In yesterday’s post, I discussed Philip Goldberg’s contention that “Eastern religions” (i.e., Hinduism and Buddhism) are science friendly. To support his argument, Goldberg relies on a very specific — and Westernized — understanding of these traditions. Yesterday’s post was devoted to the Western construction and consumption of Buddhism; today’s post will cover the highly problematic and contested category of “Hinduism.”
In his classic article “Constructions of Hinduism at the Nexus of History and Religion,” Robert Frykenberg (1993) notes that this category is recent and has a specific origin: “Hinduism as a single religion, which with the coming Swami Narendrath Datta Vivekananda to the First World Parliament of Religions at Chicago in 1893, was gradually recognized and then elevated by liberally minded and eclectic Western clerics into the rank of a world religion.” Frykenberg, along with many other scholars, contends that “Hinduism was constructed, invented, or imagined by British scholars and colonial administrators in the nineteenth century and did not exist, in any meaningful sense, before this date” (Lorenzen 1999:630).
This imperial construction lead to an understanding of Hinduism that remains with us today:
This codification of an “official” or establishment Hinduism as a conceptual framework is one of the most remarkable legacies of the [British imperial administration]. The idea that “Hinduism” was a single and ancient religion gradually spread and solidified, becoming dominant and pervasive. In so doing, it created and perpetuated two accompanying myths. Both of these myths were expedient, if not essential, to the continued political integration of India (under the Raj); and both are no less expedient for the same political ends today.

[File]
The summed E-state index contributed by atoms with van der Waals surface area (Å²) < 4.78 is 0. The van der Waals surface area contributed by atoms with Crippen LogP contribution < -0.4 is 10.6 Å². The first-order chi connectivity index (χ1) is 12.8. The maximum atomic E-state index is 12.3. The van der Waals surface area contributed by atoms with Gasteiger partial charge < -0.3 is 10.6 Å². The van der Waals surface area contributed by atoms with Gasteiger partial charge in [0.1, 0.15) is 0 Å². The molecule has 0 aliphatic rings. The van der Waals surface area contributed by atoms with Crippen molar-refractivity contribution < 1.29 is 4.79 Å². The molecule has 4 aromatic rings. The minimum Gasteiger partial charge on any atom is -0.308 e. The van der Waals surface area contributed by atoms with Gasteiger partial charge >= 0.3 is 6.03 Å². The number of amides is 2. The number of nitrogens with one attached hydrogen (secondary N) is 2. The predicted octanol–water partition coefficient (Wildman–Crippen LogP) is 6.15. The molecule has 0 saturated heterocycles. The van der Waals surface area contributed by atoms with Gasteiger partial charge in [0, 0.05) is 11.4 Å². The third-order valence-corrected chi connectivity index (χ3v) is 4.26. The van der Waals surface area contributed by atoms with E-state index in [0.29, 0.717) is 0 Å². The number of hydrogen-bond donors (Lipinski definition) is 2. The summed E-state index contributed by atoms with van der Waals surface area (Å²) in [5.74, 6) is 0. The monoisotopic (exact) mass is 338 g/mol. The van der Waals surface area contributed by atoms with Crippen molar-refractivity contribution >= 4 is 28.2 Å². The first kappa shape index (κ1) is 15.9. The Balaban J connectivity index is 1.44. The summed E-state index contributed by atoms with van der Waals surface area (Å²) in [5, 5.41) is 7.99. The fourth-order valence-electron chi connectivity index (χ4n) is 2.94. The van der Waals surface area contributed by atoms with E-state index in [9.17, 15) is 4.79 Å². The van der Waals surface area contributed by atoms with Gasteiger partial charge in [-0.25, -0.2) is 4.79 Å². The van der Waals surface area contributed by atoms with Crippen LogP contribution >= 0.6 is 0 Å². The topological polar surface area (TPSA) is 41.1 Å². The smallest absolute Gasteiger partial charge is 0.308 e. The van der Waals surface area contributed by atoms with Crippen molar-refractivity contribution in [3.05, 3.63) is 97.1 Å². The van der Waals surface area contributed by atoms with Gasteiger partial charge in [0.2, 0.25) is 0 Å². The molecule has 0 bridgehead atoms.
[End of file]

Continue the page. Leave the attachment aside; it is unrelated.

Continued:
First, and above all else, was the belief that Hinduism is a benign, “inclusivistic,” and singular religion, epitomizing all that is eclectic, syncretistic, and tolerant in human behavior, doctrine, and ritual; second was the belief that Hinduism, as the religion of India, represents (and hence should command allegiance from) the majority of India’s (if not all of South Asia’s) peoples.
The history (and current status) of hinduisms is of course far messier than this story suggests. This, however, was the starting point for the importation of Hinduism to the West, where it underwent additional transformations — all designed specifically to appeal to Western sensibilities and make Hinduism more palatable for Western consumption. These sensibilities are evident throughout Golderg’s article, in which he contends that Hinduism is akin to a science of consciousness and is a form of psychology.
What all this ignores — but is evident to any observer of “on the ground hinduisms” as practiced in India today — is that official or Westernized constructions of the many traditions that are flattened together as “Hinduism” captures little of the intensely theistic, ritualistic, and exclusivist aspects of Vedic beliefs. Whatever Hinduism might be, it involves far more than yoga, meditation, consciousness, and energy — those selected aspects of the faith that can be packaged and sold to Westerners (for a profit, and as science friendly).
None of this is to suggest there is not a Hindu religious tradition that has ancient roots and which revolves around various and diverse texts, rituals, gods, and beliefs. In “Who Invented Hinduism,” David Lorenzen (1999) makes a persuasive case for such a tradition and details its history. It is to suggest, however, that what is conceived as “Hinduism” in the West differs significantly from beliefs (and practices) in the East, which have little in common with science.